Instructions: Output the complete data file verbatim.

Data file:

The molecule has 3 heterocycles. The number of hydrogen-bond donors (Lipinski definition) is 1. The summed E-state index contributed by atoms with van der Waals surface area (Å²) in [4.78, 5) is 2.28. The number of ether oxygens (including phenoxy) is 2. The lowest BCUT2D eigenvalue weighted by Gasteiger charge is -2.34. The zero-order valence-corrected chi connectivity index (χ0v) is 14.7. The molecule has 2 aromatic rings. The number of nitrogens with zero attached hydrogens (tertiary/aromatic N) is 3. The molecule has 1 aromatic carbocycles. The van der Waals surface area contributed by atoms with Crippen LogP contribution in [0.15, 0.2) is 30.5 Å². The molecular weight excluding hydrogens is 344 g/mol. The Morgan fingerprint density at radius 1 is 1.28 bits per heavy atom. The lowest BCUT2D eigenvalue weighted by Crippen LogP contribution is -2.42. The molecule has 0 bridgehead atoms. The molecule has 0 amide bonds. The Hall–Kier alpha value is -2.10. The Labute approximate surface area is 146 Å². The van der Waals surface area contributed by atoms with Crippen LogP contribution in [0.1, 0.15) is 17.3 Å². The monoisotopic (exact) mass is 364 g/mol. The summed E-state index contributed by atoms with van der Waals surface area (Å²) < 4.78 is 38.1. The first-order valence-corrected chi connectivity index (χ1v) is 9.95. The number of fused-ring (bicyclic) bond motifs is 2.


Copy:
The molecule has 3 heterocycles. The number of hydrogen-bond donors (Lipinski definition) is 1. The summed E-state index contributed by atoms with van der Waals surface area (Å²) in [4.78, 5) is 2.28. The number of ether oxygens (including phenoxy) is 2. The lowest BCUT2D eigenvalue weighted by Gasteiger charge is -2.34. The zero-order valence-corrected chi connectivity index (χ0v) is 14.7. The molecule has 2 aromatic rings. The number of nitrogens with zero attached hydrogens (tertiary/aromatic N) is 3. The molecule has 1 aromatic carbocycles. The van der Waals surface area contributed by atoms with Crippen LogP contribution in [0.15, 0.2) is 30.5 Å². The molecular weight excluding hydrogens is 344 g/mol. The Morgan fingerprint density at radius 1 is 1.28 bits per heavy atom. The lowest BCUT2D eigenvalue weighted by Crippen LogP contribution is -2.42. The molecule has 0 bridgehead atoms. The molecule has 0 amide bonds. The Hall–Kier alpha value is -2.10. The Labute approximate surface area is 146 Å². The van der Waals surface area contributed by atoms with Crippen LogP contribution in [0.1, 0.15) is 17.3 Å². The monoisotopic (exact) mass is 364 g/mol. The summed E-state index contributed by atoms with van der Waals surface area (Å²) < 4.78 is 38.1. The first-order valence-corrected chi connectivity index (χ1v) is 9.95. The number of fused-ring (bicyclic) bond motifs is 2.